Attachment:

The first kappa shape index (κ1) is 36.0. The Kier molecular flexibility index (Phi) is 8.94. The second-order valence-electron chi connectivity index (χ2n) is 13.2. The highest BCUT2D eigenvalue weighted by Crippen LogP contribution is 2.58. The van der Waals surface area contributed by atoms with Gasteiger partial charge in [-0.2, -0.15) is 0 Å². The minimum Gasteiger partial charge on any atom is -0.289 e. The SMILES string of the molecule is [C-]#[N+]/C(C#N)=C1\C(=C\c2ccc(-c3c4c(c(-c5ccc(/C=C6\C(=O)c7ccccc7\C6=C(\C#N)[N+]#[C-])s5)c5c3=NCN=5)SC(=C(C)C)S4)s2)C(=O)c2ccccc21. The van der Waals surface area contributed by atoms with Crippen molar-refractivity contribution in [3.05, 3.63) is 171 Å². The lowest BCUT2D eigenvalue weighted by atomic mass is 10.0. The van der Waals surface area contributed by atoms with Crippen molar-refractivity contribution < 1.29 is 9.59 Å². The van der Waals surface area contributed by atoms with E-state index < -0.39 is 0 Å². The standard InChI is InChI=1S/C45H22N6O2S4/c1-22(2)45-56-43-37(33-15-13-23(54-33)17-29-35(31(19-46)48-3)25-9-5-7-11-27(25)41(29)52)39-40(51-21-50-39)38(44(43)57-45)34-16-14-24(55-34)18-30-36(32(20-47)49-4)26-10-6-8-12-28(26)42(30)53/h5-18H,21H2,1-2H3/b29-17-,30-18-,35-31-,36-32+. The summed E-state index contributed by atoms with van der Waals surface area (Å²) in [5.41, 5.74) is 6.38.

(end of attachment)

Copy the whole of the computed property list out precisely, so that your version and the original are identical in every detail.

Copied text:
The first kappa shape index (κ1) is 36.0. The Kier molecular flexibility index (Phi) is 8.94. The second-order valence-electron chi connectivity index (χ2n) is 13.2. The highest BCUT2D eigenvalue weighted by Crippen LogP contribution is 2.58. The van der Waals surface area contributed by atoms with Gasteiger partial charge in [-0.2, -0.15) is 0 Å². The minimum Gasteiger partial charge on any atom is -0.289 e. The SMILES string of the molecule is [C-]#[N+]/C(C#N)=C1\C(=C\c2ccc(-c3c4c(c(-c5ccc(/C=C6\C(=O)c7ccccc7\C6=C(\C#N)[N+]#[C-])s5)c5c3=NCN=5)SC(=C(C)C)S4)s2)C(=O)c2ccccc21. The van der Waals surface area contributed by atoms with Crippen molar-refractivity contribution in [3.05, 3.63) is 171 Å². The lowest BCUT2D eigenvalue weighted by atomic mass is 10.0. The van der Waals surface area contributed by atoms with Crippen molar-refractivity contribution < 1.29 is 9.59 Å². The van der Waals surface area contributed by atoms with E-state index < -0.39 is 0 Å². The standard InChI is InChI=1S/C45H22N6O2S4/c1-22(2)45-56-43-37(33-15-13-23(54-33)17-29-35(31(19-46)48-3)25-9-5-7-11-27(25)41(29)52)39-40(51-21-50-39)38(44(43)57-45)34-16-14-24(55-34)18-30-36(32(20-47)49-4)26-10-6-8-12-28(26)42(30)53/h5-18H,21H2,1-2H3/b29-17-,30-18-,35-31-,36-32+. The summed E-state index contributed by atoms with van der Waals surface area (Å²) in [5.41, 5.74) is 6.38.